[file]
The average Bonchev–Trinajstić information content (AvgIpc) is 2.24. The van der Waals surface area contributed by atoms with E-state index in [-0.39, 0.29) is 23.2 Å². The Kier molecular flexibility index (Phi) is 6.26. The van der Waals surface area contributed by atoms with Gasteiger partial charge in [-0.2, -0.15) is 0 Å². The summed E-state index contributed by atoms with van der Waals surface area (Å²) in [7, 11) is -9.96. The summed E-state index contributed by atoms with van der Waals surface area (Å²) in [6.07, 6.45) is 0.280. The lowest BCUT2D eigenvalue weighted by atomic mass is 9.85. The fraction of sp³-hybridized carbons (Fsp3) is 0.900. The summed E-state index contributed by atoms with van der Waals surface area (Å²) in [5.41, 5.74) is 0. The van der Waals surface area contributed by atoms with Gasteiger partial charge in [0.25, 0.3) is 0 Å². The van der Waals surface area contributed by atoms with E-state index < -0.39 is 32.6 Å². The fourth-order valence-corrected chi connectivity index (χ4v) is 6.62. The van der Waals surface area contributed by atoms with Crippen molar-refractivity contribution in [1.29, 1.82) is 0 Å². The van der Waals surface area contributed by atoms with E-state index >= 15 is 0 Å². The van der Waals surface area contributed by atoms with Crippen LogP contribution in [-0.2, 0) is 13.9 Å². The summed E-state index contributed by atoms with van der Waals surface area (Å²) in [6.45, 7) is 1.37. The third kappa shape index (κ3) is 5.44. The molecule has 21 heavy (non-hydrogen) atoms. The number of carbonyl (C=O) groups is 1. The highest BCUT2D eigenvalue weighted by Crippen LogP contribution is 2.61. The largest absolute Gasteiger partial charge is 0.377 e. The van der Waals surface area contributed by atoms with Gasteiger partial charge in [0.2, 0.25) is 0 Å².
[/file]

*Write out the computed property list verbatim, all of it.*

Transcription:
The average Bonchev–Trinajstić information content (AvgIpc) is 2.24. The van der Waals surface area contributed by atoms with E-state index in [-0.39, 0.29) is 23.2 Å². The Kier molecular flexibility index (Phi) is 6.26. The van der Waals surface area contributed by atoms with Gasteiger partial charge in [-0.2, -0.15) is 0 Å². The summed E-state index contributed by atoms with van der Waals surface area (Å²) in [7, 11) is -9.96. The summed E-state index contributed by atoms with van der Waals surface area (Å²) in [6.07, 6.45) is 0.280. The lowest BCUT2D eigenvalue weighted by atomic mass is 9.85. The fraction of sp³-hybridized carbons (Fsp3) is 0.900. The summed E-state index contributed by atoms with van der Waals surface area (Å²) in [5.41, 5.74) is 0. The van der Waals surface area contributed by atoms with Gasteiger partial charge in [0.25, 0.3) is 0 Å². The van der Waals surface area contributed by atoms with E-state index < -0.39 is 32.6 Å². The fourth-order valence-corrected chi connectivity index (χ4v) is 6.62. The van der Waals surface area contributed by atoms with Crippen molar-refractivity contribution in [1.29, 1.82) is 0 Å². The van der Waals surface area contributed by atoms with E-state index >= 15 is 0 Å². The van der Waals surface area contributed by atoms with Crippen LogP contribution in [-0.2, 0) is 13.9 Å². The summed E-state index contributed by atoms with van der Waals surface area (Å²) in [6.45, 7) is 1.37. The third kappa shape index (κ3) is 5.44. The molecule has 21 heavy (non-hydrogen) atoms. The number of carbonyl (C=O) groups is 1. The highest BCUT2D eigenvalue weighted by Crippen LogP contribution is 2.61. The largest absolute Gasteiger partial charge is 0.377 e. The van der Waals surface area contributed by atoms with Gasteiger partial charge in [0.2, 0.25) is 0 Å².